Steve Vigdor, December 2, 2019
In our blog posts on evolution, we have shown that the rapid development of scientific techniques for mapping and understanding the genomes of humans and many other species has provided the strongest evidence we have of the central roles played by random mutations, natural selection and common descent in fueling the evolution of species. Genomic research has also provided strong evidence against the concepts of Intelligent Design, by demonstrating that biological features suggested by creationists to require supernatural design can, in fact, result naturally through many generations from random mutation, natural selection, the repurposing of genes originally developed to serve different functions, and changes to regulatory networks affecting gene expression. It is ironic, then, that logical next steps in genomic research have led in the 21st century to the development of technology that allows humans, in principle, to impose their own intelligence to alter the processes of natural (so-called Mendelian) inheritance and evolution.
The new technology goes under the name of a gene drive. It provides a mechanism to strongly tilt the playing field in genetic inheritance, so that a genetic element edited by humans into a small percentage of individual organisms has a greatly enhanced probability to be passed from parent to offspring in sexual reproduction. Sexual reproduction involves the pairing of chromosomes contributed to the offspring from each parent. The matching chromosomes in each pair may contain different variants (called alleles) of the same gene, for example, a gene affecting eye or hair color. If one parent’s chromosomes contain two distinct alleles, the probability that the offspring will naturally inherit one of these alleles is 50%. However, gene drive technology can bias the inheritance probability of an engineered allele in one chromosome to nearly 100%.
As suggested in Fig. 1, the gene drive bias leads to a situation in which each successive generation sees a near-doubling of the frequency of finding the allele modified initially in a small fraction of individuals within a wild population. In a local population of rapidly reproducing species, the modified gene can affect the entire population after a modest number of generations. Thus, human selection of desired traits can dominate over natural selection. Whereas natural selection favors genomic modifications that lead over generations to improved fitness and fertility of species, human selection can lead to the opposite outcome. For example, a number of the prominently contemplated applications of gene drives would engineer sterility, or at least reduced fertility, into disease-bearing or pest populations, leading eventually to their extinction.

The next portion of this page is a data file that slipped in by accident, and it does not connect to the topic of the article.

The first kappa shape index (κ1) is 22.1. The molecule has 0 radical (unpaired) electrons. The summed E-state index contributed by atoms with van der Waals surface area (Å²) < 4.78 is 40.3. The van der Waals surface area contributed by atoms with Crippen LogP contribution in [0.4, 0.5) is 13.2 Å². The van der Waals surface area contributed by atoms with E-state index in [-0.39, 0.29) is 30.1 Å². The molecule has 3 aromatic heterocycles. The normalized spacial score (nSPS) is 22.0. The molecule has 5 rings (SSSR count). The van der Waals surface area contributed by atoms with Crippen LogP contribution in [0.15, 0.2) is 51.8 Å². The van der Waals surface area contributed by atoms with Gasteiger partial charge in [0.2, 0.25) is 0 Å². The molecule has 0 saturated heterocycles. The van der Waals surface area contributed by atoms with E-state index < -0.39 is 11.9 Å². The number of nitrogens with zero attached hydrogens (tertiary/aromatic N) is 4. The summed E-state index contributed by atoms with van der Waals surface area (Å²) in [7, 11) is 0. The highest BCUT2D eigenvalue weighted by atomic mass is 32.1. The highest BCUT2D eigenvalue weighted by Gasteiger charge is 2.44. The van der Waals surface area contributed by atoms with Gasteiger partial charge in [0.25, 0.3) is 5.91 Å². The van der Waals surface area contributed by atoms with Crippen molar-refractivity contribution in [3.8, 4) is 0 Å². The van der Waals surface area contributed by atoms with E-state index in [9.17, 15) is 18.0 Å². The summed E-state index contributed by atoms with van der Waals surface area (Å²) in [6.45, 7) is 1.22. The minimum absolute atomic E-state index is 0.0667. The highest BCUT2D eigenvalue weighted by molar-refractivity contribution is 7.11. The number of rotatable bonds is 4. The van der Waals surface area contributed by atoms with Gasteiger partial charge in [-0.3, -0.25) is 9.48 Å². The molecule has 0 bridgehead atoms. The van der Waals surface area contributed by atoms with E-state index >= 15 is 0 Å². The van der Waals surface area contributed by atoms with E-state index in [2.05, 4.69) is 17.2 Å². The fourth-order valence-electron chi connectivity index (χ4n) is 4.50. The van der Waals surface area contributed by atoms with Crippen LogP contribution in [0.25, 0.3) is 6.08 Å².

The interest of humans in creating organisms with more “desirable” traits is, of course, not new. Humans have long used selective breeding or cross-breeding of different breeds within a given species (e.g., dogs or horses) or hybridization of different animal or plant species to produce new organisms with greater robustness, or beauty, or utility to humans. But these efforts do not propagate through entire populations or species. Indeed, mating different species can lead to useful, but often sterile, offspring. An example is the mule, which is a sterile hybrid combining desired features of two parent species with different numbers of chromosomes: a male donkey and a female horse. More recently, humans have used genetic engineering to produce genetically modified crops, which may have increased robustness, but are not given any genetic advantage in passing their modified alleles along to offspring.
The new feature introduced by gene drives is the possibility for humans to modify entire populations and carry out ecosystem engineering. The possibilities for both good and harm are enormous. On the positive side, the interest in gene drives is driven by noble applications to the alteration or control of disease-carrying, invasive or endangered species populations. The technology holds the promise to save millions of lives. On the negative side are all the potential unintended consequences of altering ecosystems, inadvertently spreading genetic modifications to untargeted populations, or having desirable edited alleles corrupted by mutation to undermine the intended result. There are also possibilities of malevolent consequences, associated with weaponization of the technology to drive commercial, political or military advantages. Consequently, one must proceed with caution and thoughtful regulation in ongoing research and any eventual releases of gene drive organisms into wild populations.
In this post, we will describe in more detail the technology behind gene drives, some recent research results, their potential applications and dangers, the avenues of financial support and steps toward international regulation of ongoing research. We will also discuss erupting disagreements that mirror, in some ways, the tensions we have described on this site between scientific skepticism and science denial in other controversial topics at the interface between science and public policy.